One of the most common mistakes writers make is to try to complicate the issue. My first rule is that simple is good. You don‘t have to talk down to someone to be understood, but understanding is an essential component of effective communication.

To begin, decide what you want to say about your topic. Develop a strong thesis statement to focus your writing.

A thesis is a declarative statement that identifies your opinion, or the general message you want to convey. One of my favorite definitions of a thesis statement came from Jordan Starkey, English Dept. Instructor at St. Charles Community College. He said topic plus opinion equals thesis statement.

A declarative statement makes a claim. Unfortunately, when I think about a declarative statement, I hear Scarlet O‘Hara in my head saying ―I declare, it‘s hot in he-ah, and she‘s fanning herself. She/me/the voice in my head makes a declaration of what she/me/the voice in my head believes to be true (it‘s hot in here).

So my thesis statement might be "Cats make great pets," because this is something I believe to be true. I support that thesis with reasons why I believe it, or the main points.
I. Cats require little care
II. Cats love to snuggle

Once you‘ve determined the thesis, every word of that piece of writing supports the thesis statement. I like to keep thesis statements to one idea or thought, but some writers will use two or more sentences. It‘s up to you to decide the format of your thesis, because ultimately it‘s your article or book or essay, and you know what works best for you.

I also like using one idea or thought because it also forces me to narrow the topic, and focus on the important information. The thesis may also be the answer to the question ―What‘s your book/article/essay about? By using a thesis statement and supporting it, every sentence that follows is more likely to be clear and concise.

Talk to you soon,


(This post is an edited excerpt from my book Strengthen Your Nonfiction Writing.)

Saturday, April 2, 2011

Writing tips from Joe Holleman

Have I mentioned the great speakers we attract at Saturday Writers? Joe Holleman, “Life Sherpa” columnist for the St. Louis Post-Dispatch, shared his unique vision for writing at the St. Peters Cultural and Arts Center last Saturday.

Holleman has been writing professionally for 28 years at newspapers, with more than 20 at the St. Louis Post-Dispatch. He offered dozens of tips writers can use immediately to improve their work, including what to do when staring at a blank screen.

Starting any article is difficult, but daily newspapers usually have short deadlines. He has often had less than an hour to turn in a story, so he begins by using outlines, and writing the lede first.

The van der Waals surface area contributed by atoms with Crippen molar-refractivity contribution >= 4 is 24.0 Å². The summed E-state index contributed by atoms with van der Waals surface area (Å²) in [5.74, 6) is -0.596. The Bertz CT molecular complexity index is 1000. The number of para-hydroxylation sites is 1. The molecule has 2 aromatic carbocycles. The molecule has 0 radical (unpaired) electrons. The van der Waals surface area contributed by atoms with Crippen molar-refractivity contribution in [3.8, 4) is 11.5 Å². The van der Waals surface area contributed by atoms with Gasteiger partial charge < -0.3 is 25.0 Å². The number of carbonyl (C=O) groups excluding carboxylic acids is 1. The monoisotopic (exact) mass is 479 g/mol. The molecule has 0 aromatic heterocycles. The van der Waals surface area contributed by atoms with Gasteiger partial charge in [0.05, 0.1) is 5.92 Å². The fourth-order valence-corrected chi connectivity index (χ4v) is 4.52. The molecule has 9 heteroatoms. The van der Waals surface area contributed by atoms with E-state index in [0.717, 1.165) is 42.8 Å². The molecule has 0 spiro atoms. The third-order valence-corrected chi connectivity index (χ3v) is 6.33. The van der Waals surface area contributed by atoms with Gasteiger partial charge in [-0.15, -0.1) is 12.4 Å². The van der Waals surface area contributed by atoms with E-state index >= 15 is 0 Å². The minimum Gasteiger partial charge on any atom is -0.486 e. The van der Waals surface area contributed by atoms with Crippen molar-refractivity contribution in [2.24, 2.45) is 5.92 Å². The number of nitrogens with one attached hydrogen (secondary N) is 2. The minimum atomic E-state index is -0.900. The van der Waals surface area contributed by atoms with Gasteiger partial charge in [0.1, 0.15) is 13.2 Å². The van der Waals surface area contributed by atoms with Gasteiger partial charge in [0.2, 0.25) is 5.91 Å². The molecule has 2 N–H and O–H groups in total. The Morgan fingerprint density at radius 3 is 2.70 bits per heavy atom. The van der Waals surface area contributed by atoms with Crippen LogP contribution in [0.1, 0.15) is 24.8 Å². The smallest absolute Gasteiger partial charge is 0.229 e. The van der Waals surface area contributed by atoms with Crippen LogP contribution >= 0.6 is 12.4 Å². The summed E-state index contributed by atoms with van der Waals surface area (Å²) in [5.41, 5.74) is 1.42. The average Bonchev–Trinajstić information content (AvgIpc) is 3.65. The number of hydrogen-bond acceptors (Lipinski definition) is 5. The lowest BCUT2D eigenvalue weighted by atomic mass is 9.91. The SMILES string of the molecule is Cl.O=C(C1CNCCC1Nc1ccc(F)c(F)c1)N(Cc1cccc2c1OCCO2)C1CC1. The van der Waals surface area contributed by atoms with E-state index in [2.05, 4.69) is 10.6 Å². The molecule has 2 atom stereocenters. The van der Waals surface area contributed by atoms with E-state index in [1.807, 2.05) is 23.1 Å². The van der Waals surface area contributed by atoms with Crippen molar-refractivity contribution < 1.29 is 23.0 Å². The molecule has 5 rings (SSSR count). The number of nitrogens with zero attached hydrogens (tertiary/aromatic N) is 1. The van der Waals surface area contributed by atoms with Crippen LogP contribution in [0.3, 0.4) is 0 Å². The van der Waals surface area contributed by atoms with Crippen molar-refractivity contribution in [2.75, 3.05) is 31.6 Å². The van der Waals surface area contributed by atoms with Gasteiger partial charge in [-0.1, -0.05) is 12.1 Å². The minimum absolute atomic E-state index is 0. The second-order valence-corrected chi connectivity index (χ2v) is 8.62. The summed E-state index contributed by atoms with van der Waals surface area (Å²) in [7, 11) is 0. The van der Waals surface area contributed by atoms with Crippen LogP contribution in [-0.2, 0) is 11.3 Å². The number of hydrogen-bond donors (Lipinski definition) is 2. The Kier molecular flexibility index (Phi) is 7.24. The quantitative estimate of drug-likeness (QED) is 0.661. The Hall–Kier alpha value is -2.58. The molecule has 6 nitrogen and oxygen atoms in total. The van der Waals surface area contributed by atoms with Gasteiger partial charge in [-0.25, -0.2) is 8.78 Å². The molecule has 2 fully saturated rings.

Holleman uses outlines because he said writers need some kind of plan. He uses the standard, “Catholic-school Roman numeral version” for long stories, or some abbreviated version of that for shorter pieces. Outlines help him focus his thoughts, which allow him to focus on creativity instead of worrying about forgetting basic points.

Outlines also help by laying out four or five things to include in an article. “It just kind of makes your mind work,” he said. “It also makes your mind clear, which makes it easier.”

Write the lede first
The other technique he uses to get started is to write the lede to his stories immediately, which prevents him from staring at the screen for inspiration. “Boredom and distraction strike before inspiration,” he said. “Just put something on that blank, merciless screen. Sometimes I change my lede, but it gets my mind in that mode of typing, which leads to a story.”

Holleman said he has always taken pride in his ability to write a good lede. When asked about a favorite, he said it would be hard to pick just one, but he did recall a particular lede he wrote for a story about an old delicatessen going out of business: “Dunie’s is done, but it will be remembered with relish.”

Don’t bury the lede
One downfall to writing fast is that there may be a tendency to bury the lede, which means beginning a story with details that aren’t important, while pushing important facts or details to the middle. He believes that getting something down (on paper or the screen) is important to begin the process. Holleman said when writers inadvertently bury the lede, they always can go back and change it later.

Sometimes, good writing is about good editing. He told the group to read their stories out loud from beginning to end. “Don’t just read it in your head,” he said, “because in your head you are reading what you want it to be.”

He claims that reading out loud will catch all those silly mistakes that every writer makes. “When you read it out loud, you are now the reader and no longer the writer,” he said. “You are reading it as a reader would read it.” He then recommended reading it again.

The first problem he notices during the reading process is clumsy sentences. This process helps identify those sentences that bring everything to a grinding halt. “If you read it out loud, you can find out the rhythm of a sentence,” he said. “It can be long and flowing, or short and staccato. The only way you find that is by reading it out loud.”

Every writer writes too much
Holleman said writers need to force themselves to edit their work. “Writers love what they write, and every word is a masterpiece,” he said. “We fall in love with our stories and think every sentence needs to be in there, but it’s not true. Somewhere in your story you have unnecessary modifiers and awkward phrases. Force yourself to cut.”

Holleman always cuts twenty-five percent. For starters, he recommends cutting the words “very,” and “that.” “The more you write, the quicker you write, and the more you can cut,” he said. “Just like reading out loud, cutting becomes a game.”

After a writer has deleted twenty-five percent, he or she should read it out loud again. “I bet it is better,” he said. “Try to cut so much you find yourself putting words back in. That’s when you are done.”

Thanks, Joe for sharing your helpful advice. You make it look and sound easy.

A few quick tips for writers from Joe Holleman:

Use Active voice
Use Outlines
Read your story out loud
As long as we are writing, we are improving (He said he has made every mistake he discussed)
Use strong quotes
There are exceptions to the rules (but just because Faulkner or Fitzgerald did it, doesn’t mean you can do it)
Read Elmore Leonard for dialogue